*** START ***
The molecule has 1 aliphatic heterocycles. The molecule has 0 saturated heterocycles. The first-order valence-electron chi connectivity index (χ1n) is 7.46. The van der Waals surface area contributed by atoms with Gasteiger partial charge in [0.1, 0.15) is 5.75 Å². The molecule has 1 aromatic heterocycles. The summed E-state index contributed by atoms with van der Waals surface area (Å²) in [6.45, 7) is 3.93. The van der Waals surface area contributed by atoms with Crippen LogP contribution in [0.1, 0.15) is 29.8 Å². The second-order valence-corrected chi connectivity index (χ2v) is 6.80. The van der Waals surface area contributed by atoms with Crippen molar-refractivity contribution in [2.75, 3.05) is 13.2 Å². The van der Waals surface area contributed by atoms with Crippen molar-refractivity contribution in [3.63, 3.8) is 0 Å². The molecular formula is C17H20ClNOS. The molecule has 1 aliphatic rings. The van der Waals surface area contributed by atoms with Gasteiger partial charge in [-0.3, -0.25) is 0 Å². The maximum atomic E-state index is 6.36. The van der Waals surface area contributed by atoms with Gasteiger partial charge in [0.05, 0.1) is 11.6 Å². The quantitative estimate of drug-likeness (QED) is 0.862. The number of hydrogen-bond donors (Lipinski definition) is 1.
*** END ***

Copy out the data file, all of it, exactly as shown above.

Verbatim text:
The molecule has 1 aliphatic heterocycles. The molecule has 0 saturated heterocycles. The first-order valence-electron chi connectivity index (χ1n) is 7.46. The van der Waals surface area contributed by atoms with Gasteiger partial charge in [0.1, 0.15) is 5.75 Å². The molecule has 1 aromatic heterocycles. The summed E-state index contributed by atoms with van der Waals surface area (Å²) in [6.45, 7) is 3.93. The van der Waals surface area contributed by atoms with Crippen LogP contribution in [0.1, 0.15) is 29.8 Å². The second-order valence-corrected chi connectivity index (χ2v) is 6.80. The van der Waals surface area contributed by atoms with Crippen molar-refractivity contribution in [2.75, 3.05) is 13.2 Å². The van der Waals surface area contributed by atoms with Crippen molar-refractivity contribution in [3.63, 3.8) is 0 Å². The molecular formula is C17H20ClNOS. The molecule has 1 aliphatic rings. The van der Waals surface area contributed by atoms with Gasteiger partial charge in [-0.3, -0.25) is 0 Å². The maximum atomic E-state index is 6.36. The van der Waals surface area contributed by atoms with Gasteiger partial charge in [0.05, 0.1) is 11.6 Å². The quantitative estimate of drug-likeness (QED) is 0.862. The number of hydrogen-bond donors (Lipinski definition) is 1.